Self-Employed? Don't Forget These Tax-Filing Tips

Calculating income taxes is a royal pain, even when your situation is uncomplicated enough that you can file a 1040EZ Form. And if you're self-employed, be prepared for extra layers of complexity. Not only must you file an annual return with numerous additional forms and schedules, you're also responsible for paying quarterly estimated taxes, which can mean having to write a pretty hefty check while waiting for your clients to pay their overdue bills.

Add in that you're also responsible for funding your own health insurance and retirement and you may start to miss having an employer manage a portion of your financial affairs. (Although many people go into business for themselves precisely so they can call their own shots.)

Here are a few things to keep in mind when calculating your 2013 taxes:

First, some potentially good news for taxpayers who claim a home office deduction: You now may choose between the traditional method of calculating the business use of your home (which involves numerous calculations, filling out the onerous IRS Form 8829 and maintaining back-up records for years) and a new simplified option.

Under the new, so-called "safe harbor" method, you can simply claim a standard deduction of $5 per square foot for the portion of your home used regularly and exclusively for business, up to a maximum of 300 square feet -- a $1,500 limit.

Contrast that with the traditional method where you must calculate actual expenses of your home office expressed as a percentage of the square footage your home office consumes. For example, if your office takes up 12 percent of your house, you can deduct 12 percent of your electricity bill.

A few additional details:
  • You can choose either method from year to year; however, once you've elected a method for a given tax year it's irrevocable.
  • Whichever method you choose must apply consistently for all businesses you might operate from home.
  • Under the safe-harbor method you cannot depreciate the portion of your home used for business in that particular year.
  • With the new method you can still claim allowable mortgage interest, real estate taxes and insurance losses as itemized deductions on Schedule A. These deductions don't have to be allocated between personal and business use, as under the traditional method.

You'll need to weigh whether the recordkeeping hours you save justify the potentially smaller deduction -- especially if you have a large home office or considerable deductions. Suggestion: Look at last year's deduction amount and compare what it would have been using the $5 per square foot calculation, factoring in time spent doing the math.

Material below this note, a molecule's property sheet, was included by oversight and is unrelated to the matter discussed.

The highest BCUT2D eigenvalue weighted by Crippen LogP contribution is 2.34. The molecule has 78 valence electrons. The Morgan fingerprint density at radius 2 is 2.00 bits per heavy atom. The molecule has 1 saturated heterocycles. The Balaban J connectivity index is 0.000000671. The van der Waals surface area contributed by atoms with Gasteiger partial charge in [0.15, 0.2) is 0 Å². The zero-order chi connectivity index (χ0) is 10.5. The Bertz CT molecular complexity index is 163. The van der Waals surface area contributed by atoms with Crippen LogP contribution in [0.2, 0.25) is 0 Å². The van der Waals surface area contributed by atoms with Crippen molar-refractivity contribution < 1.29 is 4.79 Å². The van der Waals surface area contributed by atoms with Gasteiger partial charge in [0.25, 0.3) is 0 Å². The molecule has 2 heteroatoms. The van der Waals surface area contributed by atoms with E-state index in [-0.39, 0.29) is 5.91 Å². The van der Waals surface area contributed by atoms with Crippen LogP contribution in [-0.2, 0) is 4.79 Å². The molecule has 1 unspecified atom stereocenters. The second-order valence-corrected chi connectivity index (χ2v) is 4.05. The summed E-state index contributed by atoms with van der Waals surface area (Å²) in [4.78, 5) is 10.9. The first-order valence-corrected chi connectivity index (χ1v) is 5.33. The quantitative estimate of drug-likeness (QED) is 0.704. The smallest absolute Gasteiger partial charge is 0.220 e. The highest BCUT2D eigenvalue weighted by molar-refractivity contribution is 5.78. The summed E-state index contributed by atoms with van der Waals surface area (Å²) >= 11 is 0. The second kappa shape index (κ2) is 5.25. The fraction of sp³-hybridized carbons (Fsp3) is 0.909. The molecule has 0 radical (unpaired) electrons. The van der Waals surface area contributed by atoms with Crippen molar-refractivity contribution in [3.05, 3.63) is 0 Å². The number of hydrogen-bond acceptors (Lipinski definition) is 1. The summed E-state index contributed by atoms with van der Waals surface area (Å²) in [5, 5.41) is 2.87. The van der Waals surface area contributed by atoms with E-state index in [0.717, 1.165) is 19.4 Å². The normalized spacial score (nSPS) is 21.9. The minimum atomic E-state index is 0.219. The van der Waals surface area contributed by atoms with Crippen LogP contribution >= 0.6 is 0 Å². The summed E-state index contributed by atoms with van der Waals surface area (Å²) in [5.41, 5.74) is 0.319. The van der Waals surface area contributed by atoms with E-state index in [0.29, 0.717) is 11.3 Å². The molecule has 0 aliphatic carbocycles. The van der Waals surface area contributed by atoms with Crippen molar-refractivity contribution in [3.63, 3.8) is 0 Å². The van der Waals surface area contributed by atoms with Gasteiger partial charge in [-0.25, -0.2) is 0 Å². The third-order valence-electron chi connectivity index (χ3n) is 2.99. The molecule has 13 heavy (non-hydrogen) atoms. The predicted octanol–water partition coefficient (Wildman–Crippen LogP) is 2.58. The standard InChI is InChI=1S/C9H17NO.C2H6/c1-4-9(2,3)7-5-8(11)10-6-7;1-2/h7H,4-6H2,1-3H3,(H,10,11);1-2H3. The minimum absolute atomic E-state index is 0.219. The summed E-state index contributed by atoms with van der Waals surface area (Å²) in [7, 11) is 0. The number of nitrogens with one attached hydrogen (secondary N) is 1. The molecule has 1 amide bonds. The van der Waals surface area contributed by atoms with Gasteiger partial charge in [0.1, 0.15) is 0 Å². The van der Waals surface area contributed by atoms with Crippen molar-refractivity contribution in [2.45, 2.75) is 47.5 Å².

A few other self-employment tax-filing considerations:
  • In addition to the home office deduction, you generally can deduct many other business-related expenses, including: legal and accounting fees; professional dues and subscriptions; business insurance and licenses; professional training and education; professional equipment and software; maintenance/repairs; and business-related mileage, travel and entertainment.
  • You can also deduct the full cost of medical, dental, vision and long-term care insurance premiums for you, your spouse and dependents, even if you don't itemize deductions. Note that under the Affordable Care Act, you can no longer be denied medical coverage because of preexisting conditions, and depending on your income level, you may qualify for coverage subsides.
  • For more details on business expenses and deductions, see IRS Publication 535.
  • You are responsible for paying 15.3 percent of net earnings in self-employment tax. Of this, 12.4 percent of your first $113,700 of net self-employment income goes to Social Security and 2.9 percent all net income (no limit) to Medicare. Regular employers split this cost 50-50 with employees (otherwise known as "FICA"). However, you do get to reduce your taxable income by 7.65 percent before calculating your self-employment tax; and then claim one-half of the tax as a deduction.
  • Note: An additional 0.9 percent Medicare surtax now also applies to high-income taxpayers. See IRS Schedule SE for income threshold amounts and other instructions for calculating self-employment tax.
  • A good way to lower your adjusted gross income (on which your tax amount is based) and save for your future is to contribute to an IRA, Simplified Employee Pension (SEP) IRA or other qualified retirement plan. You can claim a deduction even if you don't itemize. For more details, visit the IRS's Self-Employed Individuals Tax Center.

Bottom line: Income taxes are often more complicated for self-employed people and good record-keeping is essential. Unless you're an accounting whiz, consider hiring a tax professional or financial planner who specializes in self-employment issues. The penalties and fees they can help you avoid -- and hidden deductions they can uncover -- will probably more than pay for their fees. For tips on finding a tax professional, see my previous blog, Should You Hire a Tax Preparer?

This article is intended to provide general information and should not be considered legal, tax or financial advice. It's always a good idea to consult a legal, tax or financial advisor for specific information on how certain laws apply to you and about your individual financial situation.

To participate in a free, online Financial Literacy and Education Summit on April 2, 2014, go to Practical Money Skills for Life.

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